I am a historian and curator specialising in the history of craft, design and industry from the eighteenth to the twentieth century. My interest in the processes by which natural materials in the landscape are transformed into crafted objects spills over here. Pictures of places I’ve been sit alongside features on workshops and makers, past and present.
My doctoral research explores the craft and culture of jewellery in Scotland, with a focus on evolving making processes and the use of native gems and minerals. My work is funded by the Leverhulme Trust as part of a major research project at the University of Edinburgh, ‘Artisans and the craft economy in Scotland, c. 1780-1914’. For more on the project, see Artisans in Scotland, our online exhibition about Scottish makers, their work and working lives.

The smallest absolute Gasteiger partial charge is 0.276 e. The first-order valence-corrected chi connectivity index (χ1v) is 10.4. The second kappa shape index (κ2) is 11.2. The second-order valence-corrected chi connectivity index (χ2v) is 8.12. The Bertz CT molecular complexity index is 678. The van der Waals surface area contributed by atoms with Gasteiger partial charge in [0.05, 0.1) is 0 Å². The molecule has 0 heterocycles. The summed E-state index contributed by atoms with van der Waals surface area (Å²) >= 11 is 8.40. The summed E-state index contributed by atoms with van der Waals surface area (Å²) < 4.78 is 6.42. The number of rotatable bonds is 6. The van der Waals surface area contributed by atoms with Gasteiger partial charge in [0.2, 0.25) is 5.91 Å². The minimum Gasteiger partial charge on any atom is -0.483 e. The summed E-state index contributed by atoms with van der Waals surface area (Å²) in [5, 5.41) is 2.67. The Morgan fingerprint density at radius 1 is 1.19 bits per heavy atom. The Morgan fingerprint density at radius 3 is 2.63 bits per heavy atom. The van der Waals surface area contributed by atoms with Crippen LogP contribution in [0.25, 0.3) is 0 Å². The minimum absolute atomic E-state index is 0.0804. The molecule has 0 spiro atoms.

I am a Curator at Edinburgh Museums and have worked extensively with museums on research, community projects and publications.
My publications include:
‘Material landscapes: the production and consumption of men’s jewellery during the Scottish gold rush of 1869‘ (History of Retailing and Consumption, 2016).
‘Shetland Textiles: 800 BC to the Present’ (Shetland Heritage Publications, 2013).
‘Knit Real Shetland: 15 Knitting Projects in Real Shetland Wool’ (Jamieson & Smith, 2011).
I’ve also written essays for various print and digital magazines including The Knitter, Selvedge and am arts editor for The Island Review.
Get in touch via twitter @reformlane